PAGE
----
From today until May 13 the world’s largest democracy will be heading to the polls. India’s voters will be electing 543 members of parliament in the country’s fifteenth election. The figures alone are awesome: 800,000 polling booths run by six million election staff will cater to the 714 million eligible voters. Some of the booths will be perched on mountain tops in Kashmir, others placed near the beaches of Goa. The results, to be announced on May 16, will shape the Indian subcontinent for the next few years.
Opinion polls have the left-leaning Congress party of incumbent Prime Minister Manmohan Singh and the main opposition Hindu nationalist Bharatiya Janata Party (BJP) neck and neck, with neither party likely to govern alone. So the stage is set the scene for horse-trading with a “Third Front” alliance and an array of regional and other smaller parties. One potential kingmaker is Kumari Mayawati, who is bidding to become the nation’s first Dalit – or bottom-rung caste – prime minister
Though issues such as poverty and how best to develop the countryside have been debated, in the wake of the last year’s Islamic militant attacks on Mumbai this year has seen national security become a major theme.
Security analysts fear the electoral consequences of another Mumbai-style terrorist attack. If that were to happen – and links back to Pakistani established — the current government would be hard-pressed to act against Pakistan in some. BJP would certainly be braying for tough action.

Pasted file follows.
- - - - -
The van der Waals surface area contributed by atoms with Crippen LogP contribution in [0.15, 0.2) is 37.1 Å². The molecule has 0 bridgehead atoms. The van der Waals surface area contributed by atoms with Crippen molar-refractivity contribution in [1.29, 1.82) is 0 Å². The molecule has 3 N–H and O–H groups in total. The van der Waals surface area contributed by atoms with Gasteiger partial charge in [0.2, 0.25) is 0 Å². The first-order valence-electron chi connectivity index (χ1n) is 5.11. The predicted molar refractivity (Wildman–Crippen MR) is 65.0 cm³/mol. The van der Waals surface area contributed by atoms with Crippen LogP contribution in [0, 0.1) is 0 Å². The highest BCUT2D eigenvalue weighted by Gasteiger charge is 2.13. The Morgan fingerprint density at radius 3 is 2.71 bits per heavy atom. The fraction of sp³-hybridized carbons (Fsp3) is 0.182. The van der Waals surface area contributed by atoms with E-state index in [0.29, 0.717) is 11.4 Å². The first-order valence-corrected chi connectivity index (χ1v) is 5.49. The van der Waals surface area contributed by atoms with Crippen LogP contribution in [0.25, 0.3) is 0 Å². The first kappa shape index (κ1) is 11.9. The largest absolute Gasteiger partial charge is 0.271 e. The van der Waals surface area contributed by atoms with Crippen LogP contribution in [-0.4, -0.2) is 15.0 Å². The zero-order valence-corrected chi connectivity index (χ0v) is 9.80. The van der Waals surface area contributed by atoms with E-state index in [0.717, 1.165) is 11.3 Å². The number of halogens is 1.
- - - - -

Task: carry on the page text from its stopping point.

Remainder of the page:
Even if the elections take place relatively quietly (with 714 million people voting, allow for some violence) India’s relationship with Pakistan is likely to remain fraught. Relations between the two countries have never been warm, but the five-year peace dialogue has now most definitely ended. Barring another terrorist atrocity, a direct confrontation between the two powers may be unlikely, but both governments will continue their proxy conflicts. This is bad news for Afghanistan, which plays host to the conflict. Neither the Congress Party nor the BJP seems to be willing to think through how to revert the Indian-Pakistani cycle of conflict.
The other national security issue both parties have been ducking is how to deal with Obama’s goals of reviving the nonproliferation system. Indian policy-makers of all stripes want to implement the US-India nuclear accord, and worry that the new US nonproliferation agenda will undercut this. But the Indian establishment does not appear to have thought through how New Delhi might participate in an inclusive nonproliferation regime.
Whoever ultimately wins this week’s election — BJP or Congress — will have to tackle India-Pakistan relations and the US nonproliferation agenda — the Obama administration is unlikely to give them much choice.